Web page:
Round-number-anniversary stories are an overused tool in the journalism workshop, maybe because they’re still helpful in pausing to assess where we are, how we got here and where we’re going.

In the case of two such round-number anniversaries being marked this year, those questions about where we’ve been and where we’re going have literal application because they pertain to two hugely significant developments in transportation, both important to this region, although only one is closely identified with it.

This year, Boeing celebrates the 100th anniversary of its founding and the interstate highway system marks 60 years since its official launch.

It is possible to overstate the significance to Seattle of Bill Boeing’s venture into aviation. It’s not true that without Boeing there wouldn’t be a Seattle, at least one that anyone would have heard of. Seattle was already someplace by 1916, thanks to the port and the railroads — the earlier contributions of two other modes of transport to Seattle’s creation — and events like the Klondike gold rush. Boeing didn’t emerge as the world’s preeminent commercial-aerospace company until well into its middle age.

But would the Seattle region have grown to the size it is and the importance it claims without being one of the world’s centers of aerospace design and production? Would it have developed the tech industries it thrives upon today without the foundation Boeing laid? Would it be a home to a thick portfolio of nationally significant companies? That’s highly debatable and quite doubtful.

As for where we’re going, wherever it is, we’ll likely get there by plane for a long time hence. For all the talk of hyperloops and other technologies, the airplane is still a remarkably efficient, productive and safe method of getting people and stuff from one place to another. There may be revolutions in design, materials and propulsion to rival the transition from propeller to jet, but short of teleportation, the airplane’s place in transportation is secure.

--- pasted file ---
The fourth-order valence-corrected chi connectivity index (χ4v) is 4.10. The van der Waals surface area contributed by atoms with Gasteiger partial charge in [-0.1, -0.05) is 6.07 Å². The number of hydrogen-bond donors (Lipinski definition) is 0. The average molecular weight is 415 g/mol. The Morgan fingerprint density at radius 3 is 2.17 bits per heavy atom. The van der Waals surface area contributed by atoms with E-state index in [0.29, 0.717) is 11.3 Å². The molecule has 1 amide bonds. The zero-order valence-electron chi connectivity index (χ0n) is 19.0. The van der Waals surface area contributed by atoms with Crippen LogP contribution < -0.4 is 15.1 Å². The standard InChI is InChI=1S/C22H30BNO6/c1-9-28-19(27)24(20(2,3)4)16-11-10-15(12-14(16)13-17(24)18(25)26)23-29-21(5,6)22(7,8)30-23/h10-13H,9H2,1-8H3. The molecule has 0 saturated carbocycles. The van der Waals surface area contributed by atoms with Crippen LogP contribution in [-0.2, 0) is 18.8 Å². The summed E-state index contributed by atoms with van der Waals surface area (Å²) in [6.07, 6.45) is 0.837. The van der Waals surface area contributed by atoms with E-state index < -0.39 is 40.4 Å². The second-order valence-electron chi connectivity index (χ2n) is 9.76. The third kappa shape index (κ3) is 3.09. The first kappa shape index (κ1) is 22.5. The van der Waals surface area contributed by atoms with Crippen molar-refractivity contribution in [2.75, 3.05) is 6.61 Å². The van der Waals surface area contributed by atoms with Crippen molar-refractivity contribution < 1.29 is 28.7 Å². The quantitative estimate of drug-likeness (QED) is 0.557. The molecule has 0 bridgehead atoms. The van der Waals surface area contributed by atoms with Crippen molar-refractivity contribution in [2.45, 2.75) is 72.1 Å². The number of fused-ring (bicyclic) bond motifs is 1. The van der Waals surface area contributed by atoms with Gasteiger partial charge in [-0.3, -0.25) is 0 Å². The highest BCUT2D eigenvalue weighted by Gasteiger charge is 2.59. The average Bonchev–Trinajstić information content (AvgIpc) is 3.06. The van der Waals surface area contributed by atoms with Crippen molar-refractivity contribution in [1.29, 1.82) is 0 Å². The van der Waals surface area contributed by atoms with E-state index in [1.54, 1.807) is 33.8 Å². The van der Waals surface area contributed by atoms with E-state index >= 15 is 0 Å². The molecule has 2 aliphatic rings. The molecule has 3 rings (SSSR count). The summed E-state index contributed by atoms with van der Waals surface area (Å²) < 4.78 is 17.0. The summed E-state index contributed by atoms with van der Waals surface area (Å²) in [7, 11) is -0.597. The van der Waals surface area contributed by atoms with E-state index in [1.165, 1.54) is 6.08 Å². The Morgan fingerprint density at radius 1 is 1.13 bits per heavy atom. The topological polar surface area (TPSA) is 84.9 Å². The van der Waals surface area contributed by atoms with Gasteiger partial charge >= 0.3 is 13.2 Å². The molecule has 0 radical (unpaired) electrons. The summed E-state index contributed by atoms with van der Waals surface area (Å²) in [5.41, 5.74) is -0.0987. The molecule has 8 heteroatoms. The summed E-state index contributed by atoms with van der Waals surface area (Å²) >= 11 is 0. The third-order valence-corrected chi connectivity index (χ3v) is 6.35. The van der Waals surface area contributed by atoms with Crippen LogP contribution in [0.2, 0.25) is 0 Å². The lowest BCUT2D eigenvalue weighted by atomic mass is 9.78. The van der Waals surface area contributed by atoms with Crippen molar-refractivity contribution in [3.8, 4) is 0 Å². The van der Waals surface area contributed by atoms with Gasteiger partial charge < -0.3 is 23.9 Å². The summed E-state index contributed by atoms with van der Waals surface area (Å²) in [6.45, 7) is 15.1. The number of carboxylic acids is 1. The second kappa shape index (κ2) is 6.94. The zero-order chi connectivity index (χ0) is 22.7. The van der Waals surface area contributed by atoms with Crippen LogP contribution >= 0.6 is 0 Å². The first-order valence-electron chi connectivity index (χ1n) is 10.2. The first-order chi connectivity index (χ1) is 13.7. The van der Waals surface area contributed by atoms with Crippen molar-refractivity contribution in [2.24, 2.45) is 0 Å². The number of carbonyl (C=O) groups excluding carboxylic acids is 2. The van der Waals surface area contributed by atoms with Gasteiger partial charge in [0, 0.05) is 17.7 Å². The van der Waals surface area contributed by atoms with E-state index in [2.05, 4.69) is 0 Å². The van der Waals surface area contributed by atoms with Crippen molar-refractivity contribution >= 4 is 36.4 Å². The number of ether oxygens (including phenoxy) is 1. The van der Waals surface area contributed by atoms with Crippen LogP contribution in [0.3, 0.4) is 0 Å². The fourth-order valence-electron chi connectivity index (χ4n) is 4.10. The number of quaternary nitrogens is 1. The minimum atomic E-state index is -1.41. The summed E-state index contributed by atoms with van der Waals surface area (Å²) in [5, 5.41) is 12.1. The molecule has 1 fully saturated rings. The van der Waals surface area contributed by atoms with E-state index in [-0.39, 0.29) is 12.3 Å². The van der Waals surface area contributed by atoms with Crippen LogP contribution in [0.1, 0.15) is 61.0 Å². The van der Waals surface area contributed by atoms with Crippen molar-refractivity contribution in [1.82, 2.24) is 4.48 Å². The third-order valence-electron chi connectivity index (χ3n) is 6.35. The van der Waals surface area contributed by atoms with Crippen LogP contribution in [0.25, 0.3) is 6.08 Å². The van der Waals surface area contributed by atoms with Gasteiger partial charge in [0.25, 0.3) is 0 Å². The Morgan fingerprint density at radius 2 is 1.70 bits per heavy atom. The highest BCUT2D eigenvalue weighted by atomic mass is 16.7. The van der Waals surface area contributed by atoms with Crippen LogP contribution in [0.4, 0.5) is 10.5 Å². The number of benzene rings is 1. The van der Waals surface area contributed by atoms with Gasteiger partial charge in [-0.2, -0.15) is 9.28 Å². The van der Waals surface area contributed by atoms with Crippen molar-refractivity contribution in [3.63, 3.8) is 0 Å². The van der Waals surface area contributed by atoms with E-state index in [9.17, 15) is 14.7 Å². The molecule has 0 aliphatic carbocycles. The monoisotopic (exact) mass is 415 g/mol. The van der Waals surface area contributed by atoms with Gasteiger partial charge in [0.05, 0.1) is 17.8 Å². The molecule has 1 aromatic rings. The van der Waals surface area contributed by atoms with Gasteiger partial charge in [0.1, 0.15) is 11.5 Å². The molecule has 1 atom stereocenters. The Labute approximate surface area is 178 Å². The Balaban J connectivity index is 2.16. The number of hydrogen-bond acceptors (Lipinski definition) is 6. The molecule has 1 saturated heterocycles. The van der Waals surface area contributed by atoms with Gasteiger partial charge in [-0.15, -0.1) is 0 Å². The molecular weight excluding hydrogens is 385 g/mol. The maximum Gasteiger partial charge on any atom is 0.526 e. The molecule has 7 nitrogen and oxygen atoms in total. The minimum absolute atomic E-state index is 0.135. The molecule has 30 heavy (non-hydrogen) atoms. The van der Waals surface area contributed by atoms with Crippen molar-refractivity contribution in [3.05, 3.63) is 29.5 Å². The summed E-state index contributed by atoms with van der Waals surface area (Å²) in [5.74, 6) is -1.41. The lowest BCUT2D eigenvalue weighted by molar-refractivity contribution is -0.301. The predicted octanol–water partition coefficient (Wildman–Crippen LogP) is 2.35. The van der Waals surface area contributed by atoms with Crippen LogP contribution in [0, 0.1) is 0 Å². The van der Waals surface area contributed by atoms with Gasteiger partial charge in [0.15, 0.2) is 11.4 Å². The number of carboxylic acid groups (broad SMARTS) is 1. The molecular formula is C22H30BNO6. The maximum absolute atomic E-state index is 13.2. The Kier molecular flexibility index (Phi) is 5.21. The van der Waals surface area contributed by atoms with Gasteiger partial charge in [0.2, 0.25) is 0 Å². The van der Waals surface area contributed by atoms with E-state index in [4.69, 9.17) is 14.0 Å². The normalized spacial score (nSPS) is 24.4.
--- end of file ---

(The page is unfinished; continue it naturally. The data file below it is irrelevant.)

Much less secure are Boeing’s and Seattle’s places in that future. A lot of airplane-building rivals have come and gone in 100 years, and more are coming. It would be nice for both if Boeing and Seattle were still relevant to the discussion of the aerospace industry when the 200th anniversary of Boeing’s founding occurs. 

Meanwhile, the interstate highway system gets little love and a lot of abuse these days, credited with urban demolition, suburban sprawl and desecration of the countryside, not to mention the intangible crime of encouraging Americans to race to their destinations while ignoring the joys and sights of the journey.

Some of the blame is earned; much of it is silly. For people and things, the destination usually matters more than the journey. The interstates rendered the destination possible by making the journey faster and safer, even more enjoyable. And lamentations about not seeing or appreciating the country when viewed from the interstate are sometimes wrong. Take the drive on I-82 between Ellensburg and Yakima, or on I-90 just west of Snoqualmie summit, and try not to be impressed by either the scenery or the engineering feats.

Your cargo, however, is not on a sightseeing trip. It has places to be and work to do, which underscores the massive contribution the interstate system has made as an incredibly powerful economic engine. The modern American supply chain is a wondrous thing; it doesn’t happen without a network of limited-access divided highways, which, by the way, took a lot of traffic off city streets and rural roads, improving life for many.

Unloved as Interstates 5, 90 and 405 are for their congestion, noise, unsightliness, etc., and as expensive as it’s going to be to expand, rebuild and maintain them, give them credit for making urban life possible.  

Monthly columnist Bill Virgin is the founder and owner of Northwest Newsletter Group, which publishes Washington Manufacturing Alert and Pacific Northwest Rail News.